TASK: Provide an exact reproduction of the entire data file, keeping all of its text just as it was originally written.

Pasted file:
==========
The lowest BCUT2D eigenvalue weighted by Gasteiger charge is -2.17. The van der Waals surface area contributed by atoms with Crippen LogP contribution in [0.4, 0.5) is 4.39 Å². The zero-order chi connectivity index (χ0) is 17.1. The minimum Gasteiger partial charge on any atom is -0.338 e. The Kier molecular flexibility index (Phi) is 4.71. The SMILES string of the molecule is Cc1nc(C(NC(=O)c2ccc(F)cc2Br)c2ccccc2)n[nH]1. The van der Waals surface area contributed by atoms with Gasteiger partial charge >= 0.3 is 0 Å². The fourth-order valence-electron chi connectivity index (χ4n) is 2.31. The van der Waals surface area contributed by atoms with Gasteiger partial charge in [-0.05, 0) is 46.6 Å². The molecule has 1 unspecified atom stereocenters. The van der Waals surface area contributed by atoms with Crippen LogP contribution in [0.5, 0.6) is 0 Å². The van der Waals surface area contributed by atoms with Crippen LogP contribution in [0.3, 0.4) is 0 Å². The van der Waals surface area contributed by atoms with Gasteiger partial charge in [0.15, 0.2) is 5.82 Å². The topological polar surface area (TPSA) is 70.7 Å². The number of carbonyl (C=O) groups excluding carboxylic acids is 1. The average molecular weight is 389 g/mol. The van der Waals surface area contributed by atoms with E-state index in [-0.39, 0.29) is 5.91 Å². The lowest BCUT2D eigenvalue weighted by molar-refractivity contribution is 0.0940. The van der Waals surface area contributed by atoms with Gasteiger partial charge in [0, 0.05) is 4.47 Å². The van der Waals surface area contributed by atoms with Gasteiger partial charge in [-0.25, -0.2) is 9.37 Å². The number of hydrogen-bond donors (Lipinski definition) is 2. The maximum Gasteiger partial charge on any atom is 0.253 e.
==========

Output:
The lowest BCUT2D eigenvalue weighted by Gasteiger charge is -2.17. The van der Waals surface area contributed by atoms with Crippen LogP contribution in [0.4, 0.5) is 4.39 Å². The zero-order chi connectivity index (χ0) is 17.1. The minimum Gasteiger partial charge on any atom is -0.338 e. The Kier molecular flexibility index (Phi) is 4.71. The SMILES string of the molecule is Cc1nc(C(NC(=O)c2ccc(F)cc2Br)c2ccccc2)n[nH]1. The van der Waals surface area contributed by atoms with Gasteiger partial charge >= 0.3 is 0 Å². The fourth-order valence-electron chi connectivity index (χ4n) is 2.31. The van der Waals surface area contributed by atoms with Gasteiger partial charge in [-0.05, 0) is 46.6 Å². The molecule has 1 unspecified atom stereocenters. The van der Waals surface area contributed by atoms with Crippen LogP contribution in [0.5, 0.6) is 0 Å². The van der Waals surface area contributed by atoms with Crippen LogP contribution in [0.3, 0.4) is 0 Å². The van der Waals surface area contributed by atoms with Gasteiger partial charge in [0.15, 0.2) is 5.82 Å². The topological polar surface area (TPSA) is 70.7 Å². The number of carbonyl (C=O) groups excluding carboxylic acids is 1. The average molecular weight is 389 g/mol. The van der Waals surface area contributed by atoms with E-state index in [-0.39, 0.29) is 5.91 Å². The lowest BCUT2D eigenvalue weighted by molar-refractivity contribution is 0.0940. The van der Waals surface area contributed by atoms with Gasteiger partial charge in [0, 0.05) is 4.47 Å². The van der Waals surface area contributed by atoms with Gasteiger partial charge in [-0.25, -0.2) is 9.37 Å². The number of hydrogen-bond donors (Lipinski definition) is 2. The maximum Gasteiger partial charge on any atom is 0.253 e.